Comprehensive Future’s Freedom of Information request has revealed that the proportion of disadvantaged pupils accessing grammar schools has fallen from 8.48% in 2017 to 8.31% in 2019. The national average of disadvantaged pupils in secondary schools is 27.6%.

The figures show a small drop in three years, but the Department for Education will have expected better results, with an agreement with the Grammar School Heads Association leading to 125 out of 163 grammar schools now giving admission “priority” to disadvantaged children. These policies mean children in receipt of pupil premium funding have access to oversubscribed schools ahead of more advantaged children. The policies simply do not work because such low numbers of disadvantaged pupils pass the 11-plus test.

CF’s Chair, Dr Nuala Burgess, said, “These figures are a wake-up call. In spite of efforts to admit more disadvantaged pupils, grammar schools have failed to up their numbers, and that’s because the 11-plus test is inherently unfair. No amount of fiddling can alter the fact that children from affluent families who can afford 11-plus coaching are far more likely to win a grammar school place.”

The coronavirus pandemic means that year 5 pupils are working at home, ahead of sitting the 11-plus test in September. Many commentators feel that the attainment gap will widen, as poorer pupils often do not have the resources they need to work successfully from home.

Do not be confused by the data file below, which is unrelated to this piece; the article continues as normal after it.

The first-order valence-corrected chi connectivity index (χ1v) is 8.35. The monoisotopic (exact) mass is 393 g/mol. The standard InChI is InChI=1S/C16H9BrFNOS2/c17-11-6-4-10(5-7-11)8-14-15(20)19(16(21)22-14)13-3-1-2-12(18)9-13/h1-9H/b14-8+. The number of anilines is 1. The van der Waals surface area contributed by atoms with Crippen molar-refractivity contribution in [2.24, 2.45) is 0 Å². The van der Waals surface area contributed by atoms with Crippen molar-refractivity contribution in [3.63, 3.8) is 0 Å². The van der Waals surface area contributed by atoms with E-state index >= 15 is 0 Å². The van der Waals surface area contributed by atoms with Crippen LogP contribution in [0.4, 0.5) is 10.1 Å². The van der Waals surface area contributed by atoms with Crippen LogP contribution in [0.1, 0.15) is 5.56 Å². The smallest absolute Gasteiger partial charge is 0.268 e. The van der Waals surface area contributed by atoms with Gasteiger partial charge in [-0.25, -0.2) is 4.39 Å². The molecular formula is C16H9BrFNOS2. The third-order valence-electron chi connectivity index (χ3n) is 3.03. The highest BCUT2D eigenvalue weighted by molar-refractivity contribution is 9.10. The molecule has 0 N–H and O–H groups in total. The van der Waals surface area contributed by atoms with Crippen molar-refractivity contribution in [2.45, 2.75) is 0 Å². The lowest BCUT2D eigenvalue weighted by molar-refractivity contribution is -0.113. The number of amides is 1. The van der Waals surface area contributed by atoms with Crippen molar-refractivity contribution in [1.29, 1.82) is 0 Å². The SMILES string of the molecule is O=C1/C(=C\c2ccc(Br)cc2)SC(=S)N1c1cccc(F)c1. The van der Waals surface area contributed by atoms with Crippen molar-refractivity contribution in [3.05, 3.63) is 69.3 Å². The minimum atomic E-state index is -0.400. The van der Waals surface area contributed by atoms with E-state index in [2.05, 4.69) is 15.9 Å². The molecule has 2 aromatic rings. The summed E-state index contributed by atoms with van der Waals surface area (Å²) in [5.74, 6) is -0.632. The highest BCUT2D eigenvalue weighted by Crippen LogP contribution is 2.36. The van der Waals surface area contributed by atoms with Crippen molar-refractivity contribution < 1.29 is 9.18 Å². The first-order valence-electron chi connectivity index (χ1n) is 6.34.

Dr Nuala Burgess said, “It seems extraordinary that grammar schools still intend to run the test after months of disrupted schooling. While some children have spent lockdown prepping for the test with the help of personalised online 11-plus tuition, a comfortable home to work in and parental support, other children have had none of these things. Thousands of 10 years olds will be more seriously disadvantaged than ever when sitting the test this year.

“In England every public exam, apart from the 11-plus, has been cancelled. On the other hand, in Northern Ireland, there’s universal acknowledgement that the test cannot run as usual and many grammar schools will use comprehensive admissions. For the first time in decades, pupils will go to their local school without having to sit a test.

“It’s time that grammar schools in England found the moral courage to act. If grammar schools in selective counties such as Buckinghamshire, Kent and Lincolnshire do not cancel the 11-plus, the only failures this year will be those responsible for running a test they know to be unfair.”